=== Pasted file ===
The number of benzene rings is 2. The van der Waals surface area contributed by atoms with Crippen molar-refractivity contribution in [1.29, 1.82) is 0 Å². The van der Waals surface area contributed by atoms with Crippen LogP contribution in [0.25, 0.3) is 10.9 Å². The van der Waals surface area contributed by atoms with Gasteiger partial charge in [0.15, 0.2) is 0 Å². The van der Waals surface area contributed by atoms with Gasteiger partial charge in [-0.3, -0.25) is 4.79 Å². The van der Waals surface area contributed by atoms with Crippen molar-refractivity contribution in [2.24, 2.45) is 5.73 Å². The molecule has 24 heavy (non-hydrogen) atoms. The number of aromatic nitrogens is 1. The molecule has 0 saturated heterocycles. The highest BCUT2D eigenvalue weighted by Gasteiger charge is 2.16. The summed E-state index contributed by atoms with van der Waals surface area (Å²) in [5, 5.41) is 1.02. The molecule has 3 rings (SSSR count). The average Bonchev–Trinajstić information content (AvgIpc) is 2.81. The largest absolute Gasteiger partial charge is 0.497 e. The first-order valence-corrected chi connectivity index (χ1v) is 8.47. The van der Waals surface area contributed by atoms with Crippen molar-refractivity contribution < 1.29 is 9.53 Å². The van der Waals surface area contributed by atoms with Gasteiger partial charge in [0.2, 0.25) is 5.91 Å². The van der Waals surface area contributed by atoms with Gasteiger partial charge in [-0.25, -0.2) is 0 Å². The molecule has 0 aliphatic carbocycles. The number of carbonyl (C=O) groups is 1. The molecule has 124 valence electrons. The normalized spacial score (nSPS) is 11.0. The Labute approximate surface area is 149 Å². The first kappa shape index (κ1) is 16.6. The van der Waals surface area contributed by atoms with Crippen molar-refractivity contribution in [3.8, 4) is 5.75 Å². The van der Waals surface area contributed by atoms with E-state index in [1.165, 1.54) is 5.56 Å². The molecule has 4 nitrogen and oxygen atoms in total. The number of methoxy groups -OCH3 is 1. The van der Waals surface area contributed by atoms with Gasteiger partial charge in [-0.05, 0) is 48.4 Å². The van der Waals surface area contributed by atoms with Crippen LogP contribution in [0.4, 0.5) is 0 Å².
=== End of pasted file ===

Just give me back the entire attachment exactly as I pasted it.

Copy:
The number of benzene rings is 2. The van der Waals surface area contributed by atoms with Crippen molar-refractivity contribution in [1.29, 1.82) is 0 Å². The van der Waals surface area contributed by atoms with Crippen LogP contribution in [0.25, 0.3) is 10.9 Å². The van der Waals surface area contributed by atoms with Gasteiger partial charge in [0.15, 0.2) is 0 Å². The van der Waals surface area contributed by atoms with Gasteiger partial charge in [-0.3, -0.25) is 4.79 Å². The van der Waals surface area contributed by atoms with Crippen molar-refractivity contribution in [2.24, 2.45) is 5.73 Å². The molecule has 24 heavy (non-hydrogen) atoms. The number of aromatic nitrogens is 1. The molecule has 0 saturated heterocycles. The highest BCUT2D eigenvalue weighted by Gasteiger charge is 2.16. The summed E-state index contributed by atoms with van der Waals surface area (Å²) in [5, 5.41) is 1.02. The molecule has 3 rings (SSSR count). The average Bonchev–Trinajstić information content (AvgIpc) is 2.81. The largest absolute Gasteiger partial charge is 0.497 e. The first-order valence-corrected chi connectivity index (χ1v) is 8.47. The van der Waals surface area contributed by atoms with Crippen molar-refractivity contribution < 1.29 is 9.53 Å². The van der Waals surface area contributed by atoms with Gasteiger partial charge in [0.2, 0.25) is 5.91 Å². The van der Waals surface area contributed by atoms with Gasteiger partial charge in [-0.25, -0.2) is 0 Å². The molecule has 0 aliphatic carbocycles. The number of carbonyl (C=O) groups is 1. The molecule has 124 valence electrons. The normalized spacial score (nSPS) is 11.0. The Labute approximate surface area is 149 Å². The first kappa shape index (κ1) is 16.6. The van der Waals surface area contributed by atoms with Crippen molar-refractivity contribution in [3.8, 4) is 5.75 Å². The van der Waals surface area contributed by atoms with E-state index in [1.165, 1.54) is 5.56 Å². The molecule has 4 nitrogen and oxygen atoms in total. The number of methoxy groups -OCH3 is 1. The van der Waals surface area contributed by atoms with Gasteiger partial charge in [-0.05, 0) is 48.4 Å². The van der Waals surface area contributed by atoms with Crippen LogP contribution in [0.4, 0.5) is 0 Å².